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What is associative container?


Associative containers provide lookup based on keys. They come in two variants:
• Ordered associative containers do lookup based on an ordering criterion, by default < (less
than). They are implemented as balanced binary trees, usually red-black trees.
• Unordered associative containers do lookup based on a hash function. They are implemented
as hash tables with linked overflow.
Both come as
• maps: sequences of {key,value} pairs
• sets: maps without values (or you could say that the key is also the value)
Finally, maps and sets, whether ordered or unordered, come in two variants:
• ‘‘Plain’’ sets or maps with a unique entry for each key
• ‘‘Multi’’ sets or maps for which multiple entries can exist for each key
The name of an associate container indicates its place in this 3-dimensional space: {set|map,
plain|unordered, plain|multi}. ‘‘Plain’’ is nev er spelled out, so the associative containers are:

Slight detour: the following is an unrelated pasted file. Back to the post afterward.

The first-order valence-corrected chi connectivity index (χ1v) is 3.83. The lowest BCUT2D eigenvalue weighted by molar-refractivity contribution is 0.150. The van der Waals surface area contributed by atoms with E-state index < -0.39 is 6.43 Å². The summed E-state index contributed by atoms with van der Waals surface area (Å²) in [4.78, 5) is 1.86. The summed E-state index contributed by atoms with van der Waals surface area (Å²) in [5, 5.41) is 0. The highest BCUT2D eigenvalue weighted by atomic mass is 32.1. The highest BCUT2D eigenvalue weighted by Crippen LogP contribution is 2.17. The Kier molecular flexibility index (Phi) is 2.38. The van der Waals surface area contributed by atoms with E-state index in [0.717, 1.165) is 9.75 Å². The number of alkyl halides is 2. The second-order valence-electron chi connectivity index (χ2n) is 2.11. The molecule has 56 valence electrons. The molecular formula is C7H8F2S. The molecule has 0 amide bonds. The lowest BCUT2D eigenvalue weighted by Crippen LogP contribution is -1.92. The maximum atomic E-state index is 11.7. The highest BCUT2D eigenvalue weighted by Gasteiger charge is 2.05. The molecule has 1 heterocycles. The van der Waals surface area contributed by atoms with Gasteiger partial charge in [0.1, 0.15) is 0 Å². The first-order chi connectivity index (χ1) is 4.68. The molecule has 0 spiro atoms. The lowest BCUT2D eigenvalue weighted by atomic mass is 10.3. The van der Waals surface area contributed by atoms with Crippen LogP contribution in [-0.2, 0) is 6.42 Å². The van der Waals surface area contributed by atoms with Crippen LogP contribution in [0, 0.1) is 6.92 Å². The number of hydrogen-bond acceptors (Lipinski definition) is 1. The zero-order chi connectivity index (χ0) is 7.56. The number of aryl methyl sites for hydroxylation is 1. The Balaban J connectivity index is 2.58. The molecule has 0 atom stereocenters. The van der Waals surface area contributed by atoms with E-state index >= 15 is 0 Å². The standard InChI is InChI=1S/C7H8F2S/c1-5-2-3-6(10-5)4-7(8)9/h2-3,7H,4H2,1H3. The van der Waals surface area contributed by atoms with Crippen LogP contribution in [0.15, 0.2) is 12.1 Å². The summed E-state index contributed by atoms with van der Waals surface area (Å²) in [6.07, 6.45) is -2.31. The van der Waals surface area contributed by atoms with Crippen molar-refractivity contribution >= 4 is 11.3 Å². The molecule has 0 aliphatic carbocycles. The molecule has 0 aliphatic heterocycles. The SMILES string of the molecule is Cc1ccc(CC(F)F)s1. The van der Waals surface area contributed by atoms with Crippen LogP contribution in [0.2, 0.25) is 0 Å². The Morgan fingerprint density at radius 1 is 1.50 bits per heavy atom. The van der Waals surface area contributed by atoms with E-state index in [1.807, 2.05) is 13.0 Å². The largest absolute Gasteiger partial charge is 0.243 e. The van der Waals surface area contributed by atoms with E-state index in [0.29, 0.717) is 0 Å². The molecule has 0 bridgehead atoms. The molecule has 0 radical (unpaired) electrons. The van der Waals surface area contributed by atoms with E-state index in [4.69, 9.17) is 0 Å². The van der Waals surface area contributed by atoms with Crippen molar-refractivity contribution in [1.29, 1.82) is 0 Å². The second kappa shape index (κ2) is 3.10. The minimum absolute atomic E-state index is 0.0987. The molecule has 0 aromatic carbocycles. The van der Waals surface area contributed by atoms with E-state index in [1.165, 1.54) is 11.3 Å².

Associative Containers (§iso.23.4.1, §iso.23.5.1)
set multiset unordered_set unordered_multiset
map multimap unordered_map unordered_multimap
Their template arguments are described in §31.4.
Internally, a map and an unordered_map are very different. See §31.2.1 for graphical representations.
In particular, map uses its comparison criterion (typically <) on a key to search through a balanced tree (an O(log(n)) operation), whereas unordered_map applies a hash function on a key to find a slot in a hash table (an O(1) operation for a good hash function).

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